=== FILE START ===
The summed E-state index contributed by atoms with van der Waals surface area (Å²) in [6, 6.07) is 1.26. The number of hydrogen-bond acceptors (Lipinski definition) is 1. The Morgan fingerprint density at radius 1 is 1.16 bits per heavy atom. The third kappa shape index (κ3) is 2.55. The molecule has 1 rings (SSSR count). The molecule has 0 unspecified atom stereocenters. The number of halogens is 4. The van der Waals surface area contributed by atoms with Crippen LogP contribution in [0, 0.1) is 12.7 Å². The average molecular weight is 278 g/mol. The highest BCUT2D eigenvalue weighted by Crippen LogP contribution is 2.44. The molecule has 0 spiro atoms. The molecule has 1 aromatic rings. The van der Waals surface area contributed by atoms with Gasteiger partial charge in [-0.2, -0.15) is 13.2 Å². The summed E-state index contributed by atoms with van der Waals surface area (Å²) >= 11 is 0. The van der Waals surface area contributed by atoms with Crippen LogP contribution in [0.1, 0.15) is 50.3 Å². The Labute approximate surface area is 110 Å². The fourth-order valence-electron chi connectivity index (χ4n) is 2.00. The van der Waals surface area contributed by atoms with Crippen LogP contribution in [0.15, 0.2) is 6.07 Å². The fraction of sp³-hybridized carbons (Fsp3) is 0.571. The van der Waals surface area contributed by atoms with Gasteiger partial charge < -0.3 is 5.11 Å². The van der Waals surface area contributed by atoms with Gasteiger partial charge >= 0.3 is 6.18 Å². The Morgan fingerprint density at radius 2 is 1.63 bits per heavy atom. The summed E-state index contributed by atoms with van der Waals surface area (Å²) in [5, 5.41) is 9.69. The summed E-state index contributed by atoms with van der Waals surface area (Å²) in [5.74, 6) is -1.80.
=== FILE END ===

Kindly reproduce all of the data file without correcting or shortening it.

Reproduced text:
The summed E-state index contributed by atoms with van der Waals surface area (Å²) in [6, 6.07) is 1.26. The number of hydrogen-bond acceptors (Lipinski definition) is 1. The Morgan fingerprint density at radius 1 is 1.16 bits per heavy atom. The third kappa shape index (κ3) is 2.55. The molecule has 1 rings (SSSR count). The molecule has 0 unspecified atom stereocenters. The number of halogens is 4. The van der Waals surface area contributed by atoms with Crippen LogP contribution in [0, 0.1) is 12.7 Å². The average molecular weight is 278 g/mol. The highest BCUT2D eigenvalue weighted by Crippen LogP contribution is 2.44. The molecule has 0 spiro atoms. The molecule has 1 aromatic rings. The van der Waals surface area contributed by atoms with Gasteiger partial charge in [-0.2, -0.15) is 13.2 Å². The summed E-state index contributed by atoms with van der Waals surface area (Å²) >= 11 is 0. The van der Waals surface area contributed by atoms with Crippen LogP contribution in [0.1, 0.15) is 50.3 Å². The Labute approximate surface area is 110 Å². The fourth-order valence-electron chi connectivity index (χ4n) is 2.00. The van der Waals surface area contributed by atoms with Crippen LogP contribution in [0.15, 0.2) is 6.07 Å². The fraction of sp³-hybridized carbons (Fsp3) is 0.571. The van der Waals surface area contributed by atoms with Gasteiger partial charge < -0.3 is 5.11 Å². The van der Waals surface area contributed by atoms with Gasteiger partial charge >= 0.3 is 6.18 Å². The Morgan fingerprint density at radius 2 is 1.63 bits per heavy atom. The summed E-state index contributed by atoms with van der Waals surface area (Å²) in [5, 5.41) is 9.69. The summed E-state index contributed by atoms with van der Waals surface area (Å²) in [5.74, 6) is -1.80.